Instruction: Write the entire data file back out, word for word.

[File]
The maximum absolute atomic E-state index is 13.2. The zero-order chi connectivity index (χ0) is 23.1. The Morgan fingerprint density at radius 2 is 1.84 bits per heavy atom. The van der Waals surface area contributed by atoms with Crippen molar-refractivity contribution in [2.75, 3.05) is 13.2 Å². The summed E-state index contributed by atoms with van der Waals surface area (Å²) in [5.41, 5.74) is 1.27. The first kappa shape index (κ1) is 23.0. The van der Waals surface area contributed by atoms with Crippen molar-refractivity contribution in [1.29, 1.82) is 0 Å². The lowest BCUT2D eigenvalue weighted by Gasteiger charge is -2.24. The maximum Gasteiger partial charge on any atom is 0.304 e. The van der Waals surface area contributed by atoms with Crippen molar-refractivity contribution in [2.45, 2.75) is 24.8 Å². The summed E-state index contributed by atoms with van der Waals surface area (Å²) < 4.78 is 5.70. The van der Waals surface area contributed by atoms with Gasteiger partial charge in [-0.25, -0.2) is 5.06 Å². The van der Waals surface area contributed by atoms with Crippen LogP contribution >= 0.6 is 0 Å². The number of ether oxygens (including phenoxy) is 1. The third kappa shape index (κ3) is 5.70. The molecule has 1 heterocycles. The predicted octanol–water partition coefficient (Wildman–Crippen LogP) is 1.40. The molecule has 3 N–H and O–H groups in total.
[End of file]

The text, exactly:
The maximum absolute atomic E-state index is 13.2. The zero-order chi connectivity index (χ0) is 23.1. The Morgan fingerprint density at radius 2 is 1.84 bits per heavy atom. The van der Waals surface area contributed by atoms with Crippen molar-refractivity contribution in [2.75, 3.05) is 13.2 Å². The summed E-state index contributed by atoms with van der Waals surface area (Å²) in [5.41, 5.74) is 1.27. The first kappa shape index (κ1) is 23.0. The van der Waals surface area contributed by atoms with Crippen molar-refractivity contribution in [1.29, 1.82) is 0 Å². The lowest BCUT2D eigenvalue weighted by Gasteiger charge is -2.24. The maximum Gasteiger partial charge on any atom is 0.304 e. The van der Waals surface area contributed by atoms with Crippen molar-refractivity contribution in [2.45, 2.75) is 24.8 Å². The summed E-state index contributed by atoms with van der Waals surface area (Å²) < 4.78 is 5.70. The van der Waals surface area contributed by atoms with Gasteiger partial charge in [-0.25, -0.2) is 5.06 Å². The van der Waals surface area contributed by atoms with Crippen LogP contribution >= 0.6 is 0 Å². The number of ether oxygens (including phenoxy) is 1. The third kappa shape index (κ3) is 5.70. The molecule has 1 heterocycles. The predicted octanol–water partition coefficient (Wildman–Crippen LogP) is 1.40. The molecule has 3 N–H and O–H groups in total.